The challenge of choosing environmental indicators of anthropogenic impacts in estuaries

Katherine A. Dafforn*, Stuart L. Simpson, Brendan P. Kelaher, Graeme F. Clark, Valeriya Komyakova, Chris K C WONG, Emma L. Johnston

*Corresponding author for this work

Research output: Contribution to journalJournal articlepeer-review

96 Citations (Scopus)


Ecological assessments over large spatial scales require that anthropogenic impacts be distinguishable above natural variation, and that monitoring tools are implemented to maximise impact detection and minimise cost. For three heavily modified and four relatively 'pristine' estuaries (disturbance category), chemical indicators (metals and PAHs) of anthropogenic stress were measured in benthic sediments, suspended sediments and deployed oysters, together with other environmental variables. These were compared with infaunal and hard-substrate invertebrate communities. Univariate analyses were useful for comparing contaminant loads between different monitoring tools and identified the strongest relationships between benthic and suspended sediments. However, multivariate analyses were necessary to distinguish ecological response to anthropogenic stressors from environmental "noise" over a large spatial scale and to identify sites that were being impacted by contaminants. These analyses provide evidence that suspended sediments are a useful alternative monitoring tool to detect potential anthropogenic impacts on benthic (infaunal and hard-substrate) communities.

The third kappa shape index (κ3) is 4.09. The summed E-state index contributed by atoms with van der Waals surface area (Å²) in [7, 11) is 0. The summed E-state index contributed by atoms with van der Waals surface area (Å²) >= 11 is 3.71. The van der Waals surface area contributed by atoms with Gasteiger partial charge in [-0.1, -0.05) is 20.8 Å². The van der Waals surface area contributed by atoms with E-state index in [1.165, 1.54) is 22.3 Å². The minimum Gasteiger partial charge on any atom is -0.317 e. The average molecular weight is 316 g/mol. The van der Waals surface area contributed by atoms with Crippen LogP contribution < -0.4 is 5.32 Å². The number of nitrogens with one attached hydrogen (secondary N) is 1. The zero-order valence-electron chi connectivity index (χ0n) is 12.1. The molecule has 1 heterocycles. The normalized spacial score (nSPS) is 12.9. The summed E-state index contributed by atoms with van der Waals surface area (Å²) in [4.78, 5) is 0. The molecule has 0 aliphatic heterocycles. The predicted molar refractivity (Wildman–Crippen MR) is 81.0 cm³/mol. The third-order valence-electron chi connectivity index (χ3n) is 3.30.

Original languageEnglish
Pages (from-to)207-217
Number of pages11
JournalEnvironmental Pollution
Publication statusPublished - Apr 2012

Scopus Subject Areas

  • Toxicology
  • Pollution
  • Health, Toxicology and Mutagenesis

User-Defined Keywords

  • Biomonitor
  • Contaminant
  • Estuary
  • Metals
  • Sediment


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